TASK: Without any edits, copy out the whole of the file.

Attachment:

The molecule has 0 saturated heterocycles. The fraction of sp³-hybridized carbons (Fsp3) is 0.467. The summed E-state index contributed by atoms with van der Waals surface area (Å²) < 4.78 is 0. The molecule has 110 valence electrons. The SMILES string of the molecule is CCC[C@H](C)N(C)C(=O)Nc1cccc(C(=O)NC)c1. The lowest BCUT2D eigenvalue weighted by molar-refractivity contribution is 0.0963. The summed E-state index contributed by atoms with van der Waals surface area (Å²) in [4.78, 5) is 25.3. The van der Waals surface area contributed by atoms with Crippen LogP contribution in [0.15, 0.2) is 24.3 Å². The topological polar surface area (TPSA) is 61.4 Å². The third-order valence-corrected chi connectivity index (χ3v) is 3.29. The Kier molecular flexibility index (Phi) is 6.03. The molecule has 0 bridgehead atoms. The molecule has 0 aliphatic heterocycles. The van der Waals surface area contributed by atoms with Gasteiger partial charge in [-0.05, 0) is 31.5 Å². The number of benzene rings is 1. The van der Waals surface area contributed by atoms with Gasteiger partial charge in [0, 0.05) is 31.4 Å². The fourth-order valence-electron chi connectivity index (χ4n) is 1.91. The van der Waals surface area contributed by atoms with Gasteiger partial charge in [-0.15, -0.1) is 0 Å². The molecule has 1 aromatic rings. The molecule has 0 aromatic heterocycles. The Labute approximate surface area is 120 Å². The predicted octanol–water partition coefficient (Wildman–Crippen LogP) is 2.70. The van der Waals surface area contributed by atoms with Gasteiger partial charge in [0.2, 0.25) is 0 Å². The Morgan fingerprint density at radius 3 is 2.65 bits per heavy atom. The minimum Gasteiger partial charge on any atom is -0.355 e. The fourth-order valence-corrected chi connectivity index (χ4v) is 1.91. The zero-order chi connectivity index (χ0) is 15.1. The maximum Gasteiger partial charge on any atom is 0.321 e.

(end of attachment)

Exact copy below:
The molecule has 0 saturated heterocycles. The fraction of sp³-hybridized carbons (Fsp3) is 0.467. The summed E-state index contributed by atoms with van der Waals surface area (Å²) < 4.78 is 0. The molecule has 110 valence electrons. The SMILES string of the molecule is CCC[C@H](C)N(C)C(=O)Nc1cccc(C(=O)NC)c1. The lowest BCUT2D eigenvalue weighted by molar-refractivity contribution is 0.0963. The summed E-state index contributed by atoms with van der Waals surface area (Å²) in [4.78, 5) is 25.3. The van der Waals surface area contributed by atoms with Crippen LogP contribution in [0.15, 0.2) is 24.3 Å². The topological polar surface area (TPSA) is 61.4 Å². The third-order valence-corrected chi connectivity index (χ3v) is 3.29. The Kier molecular flexibility index (Phi) is 6.03. The molecule has 0 bridgehead atoms. The molecule has 0 aliphatic heterocycles. The van der Waals surface area contributed by atoms with Gasteiger partial charge in [-0.05, 0) is 31.5 Å². The number of benzene rings is 1. The van der Waals surface area contributed by atoms with Gasteiger partial charge in [0, 0.05) is 31.4 Å². The fourth-order valence-electron chi connectivity index (χ4n) is 1.91. The van der Waals surface area contributed by atoms with Gasteiger partial charge in [-0.15, -0.1) is 0 Å². The molecule has 1 aromatic rings. The molecule has 0 aromatic heterocycles. The Labute approximate surface area is 120 Å². The predicted octanol–water partition coefficient (Wildman–Crippen LogP) is 2.70. The van der Waals surface area contributed by atoms with Gasteiger partial charge in [0.2, 0.25) is 0 Å². The Morgan fingerprint density at radius 3 is 2.65 bits per heavy atom. The minimum Gasteiger partial charge on any atom is -0.355 e. The fourth-order valence-corrected chi connectivity index (χ4v) is 1.91. The zero-order chi connectivity index (χ0) is 15.1. The maximum Gasteiger partial charge on any atom is 0.321 e.